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  • Posted March 8th, 2017

    Low-impact & the city 11: buying a laptop without Windows – with Linux or with no operating system at all

    Low-impact & the city 11: buying a laptop without Windows – with Linux or with no operating system at all

    This is the last in a series of articles to help you to jettison Windows and corporate software generally. The other articles are:

    1. How to switch to free / open source software
    2. How do download Linux onto a datastick to use it alongside Windows
    3. Learning to use Linux
    4. Installing Linux on your hard drive
    5. Plus there might be one more – a rant about how the Linux / open source world has to be simplified for non-geeks for mass take-up

    I’ve now got Linux installed on my hard drive and it’s working well. It didn’t take much getting used to – if you know how to navigate around Windows, then Linux Mint is a doddle. Actually, my old laptop used to make hideous noises with Windows – so much so that I thought it was going to die any second. But it doesn’t make those noises when I’m in Linux. Don’t know why, but it’s quiet – maybe I’ll get many more years out of it now. Nevertheless, it’s a risk, and so I want to get another laptop, so that this one can be my backup.

    Second-hand or new?

    Second-hand is preferable I think, for various reasons. There is no easy, non-corporate way to buy a new laptop yet, although if Kevin Carson’s ideas about a new ‘homebrew’ industrial revolution come to fruition, there soon might be. So you’ll be trying to avoid buying corporate software, but giving money to corporations for the hardware.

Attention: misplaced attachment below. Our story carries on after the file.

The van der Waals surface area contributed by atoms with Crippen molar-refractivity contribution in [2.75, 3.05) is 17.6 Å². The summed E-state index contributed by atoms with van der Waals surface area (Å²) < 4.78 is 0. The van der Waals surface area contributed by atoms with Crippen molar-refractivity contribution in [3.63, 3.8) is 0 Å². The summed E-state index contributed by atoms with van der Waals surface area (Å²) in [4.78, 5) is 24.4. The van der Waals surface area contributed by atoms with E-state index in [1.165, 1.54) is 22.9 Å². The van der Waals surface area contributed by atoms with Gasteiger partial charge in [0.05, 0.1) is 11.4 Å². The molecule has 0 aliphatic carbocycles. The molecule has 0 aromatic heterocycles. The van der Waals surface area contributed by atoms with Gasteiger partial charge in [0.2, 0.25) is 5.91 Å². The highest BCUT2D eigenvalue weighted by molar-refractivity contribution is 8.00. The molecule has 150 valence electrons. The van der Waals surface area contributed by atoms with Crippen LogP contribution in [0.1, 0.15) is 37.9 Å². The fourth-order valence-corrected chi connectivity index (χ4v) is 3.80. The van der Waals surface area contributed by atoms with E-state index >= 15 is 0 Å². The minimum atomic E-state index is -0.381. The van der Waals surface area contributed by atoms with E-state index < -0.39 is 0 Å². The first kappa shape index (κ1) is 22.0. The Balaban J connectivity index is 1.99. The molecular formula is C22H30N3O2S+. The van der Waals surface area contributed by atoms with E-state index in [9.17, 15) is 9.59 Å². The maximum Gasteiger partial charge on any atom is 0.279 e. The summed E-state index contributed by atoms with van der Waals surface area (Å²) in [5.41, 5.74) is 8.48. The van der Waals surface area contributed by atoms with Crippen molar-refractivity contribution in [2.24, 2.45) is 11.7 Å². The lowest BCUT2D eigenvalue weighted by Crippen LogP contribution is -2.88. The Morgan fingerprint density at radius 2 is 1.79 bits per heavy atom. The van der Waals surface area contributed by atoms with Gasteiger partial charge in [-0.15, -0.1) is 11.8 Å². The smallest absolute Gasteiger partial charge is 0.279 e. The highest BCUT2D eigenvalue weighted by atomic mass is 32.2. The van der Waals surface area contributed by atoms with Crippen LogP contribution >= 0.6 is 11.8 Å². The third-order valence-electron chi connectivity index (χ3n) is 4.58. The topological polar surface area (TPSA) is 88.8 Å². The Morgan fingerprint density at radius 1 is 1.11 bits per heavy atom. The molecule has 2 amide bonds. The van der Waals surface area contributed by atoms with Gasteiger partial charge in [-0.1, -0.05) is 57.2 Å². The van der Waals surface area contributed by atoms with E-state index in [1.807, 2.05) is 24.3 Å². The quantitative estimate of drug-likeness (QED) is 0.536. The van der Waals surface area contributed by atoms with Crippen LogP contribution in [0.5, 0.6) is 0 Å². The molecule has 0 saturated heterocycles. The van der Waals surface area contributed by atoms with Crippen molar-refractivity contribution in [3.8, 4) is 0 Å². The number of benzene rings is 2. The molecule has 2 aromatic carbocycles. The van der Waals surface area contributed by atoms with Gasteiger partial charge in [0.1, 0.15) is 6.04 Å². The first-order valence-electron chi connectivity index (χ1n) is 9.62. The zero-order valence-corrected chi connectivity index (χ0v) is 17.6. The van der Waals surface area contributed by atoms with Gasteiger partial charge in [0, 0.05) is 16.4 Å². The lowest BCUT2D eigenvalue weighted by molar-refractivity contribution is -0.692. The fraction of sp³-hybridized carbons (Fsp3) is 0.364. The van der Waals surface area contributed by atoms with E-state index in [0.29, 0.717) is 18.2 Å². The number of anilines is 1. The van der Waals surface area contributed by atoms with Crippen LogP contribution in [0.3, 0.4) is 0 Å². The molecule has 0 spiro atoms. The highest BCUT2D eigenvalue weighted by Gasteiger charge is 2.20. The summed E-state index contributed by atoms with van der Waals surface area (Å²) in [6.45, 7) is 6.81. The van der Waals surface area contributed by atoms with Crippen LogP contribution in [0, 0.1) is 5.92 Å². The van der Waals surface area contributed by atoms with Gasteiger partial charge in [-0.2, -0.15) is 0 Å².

And of course second-hand means that you’re extending the life of a machine that might otherwise be scrapped. A lot of second-hand laptops are relatively young, discarded by businesses that want to stay at the cutting edge when it comes to their hardware. So unless you want to do extremely complicated things, they should be fine for mere mortals like us – especially if you’re going to be using Linux. You can get many more useful years from them.

    If you buy a second-hand laptop, it may well already have Windows installed. The crucial thing to ask is whether that means that a portion of the price goes to Microsoft. If it does, then ask them if they have a machine with Linux instead of Windows. If they don’t (and they probably won’t), then tell them that you don’t want Windows. One of the main points with free / open source software is that we don’t then have to give money to corporate giants. It’s no good switching to Linux, but still having to pay money to Microsoft, especially as you don’t even want their product.

    It may be the case soon that a lot of second-hand machines will have Linux, or at least won’t have Windows. The corporate sector could soon adopt Linux in a big way. Why wouldn’t they? It’s free, less prone to bugs and doesn’t tie them to one company. Some purists criticise this – why should we build free and open source software and operating systems, only for the corporate sector to take it and use it to make money? It shouldn’t be used in that way.

    I say forget about it – let them do what they want with it, as long as they don’t stop other people working on it, and don’t try to sell the software itself. There may even be a lot of geeks working for the corporates who are working on free software too, in their spare time. (I may be way behind the times on this – a lot of free software / open source geeks may also work in the corporate sector, I don’t know.) I’d say that this is much more likely in the open source community than the free software community. See here for the difference.

    The important thing is that it’s available for free, so that the general public don’t have to give the corporate sector any money for software if they don’t want to. They can then get their software without having to feed ‘the beast’. What the corporate sector then do with that software is their business. In fact, it means that Microsoft and other corporate software providers can’t get money from the corporate sector either.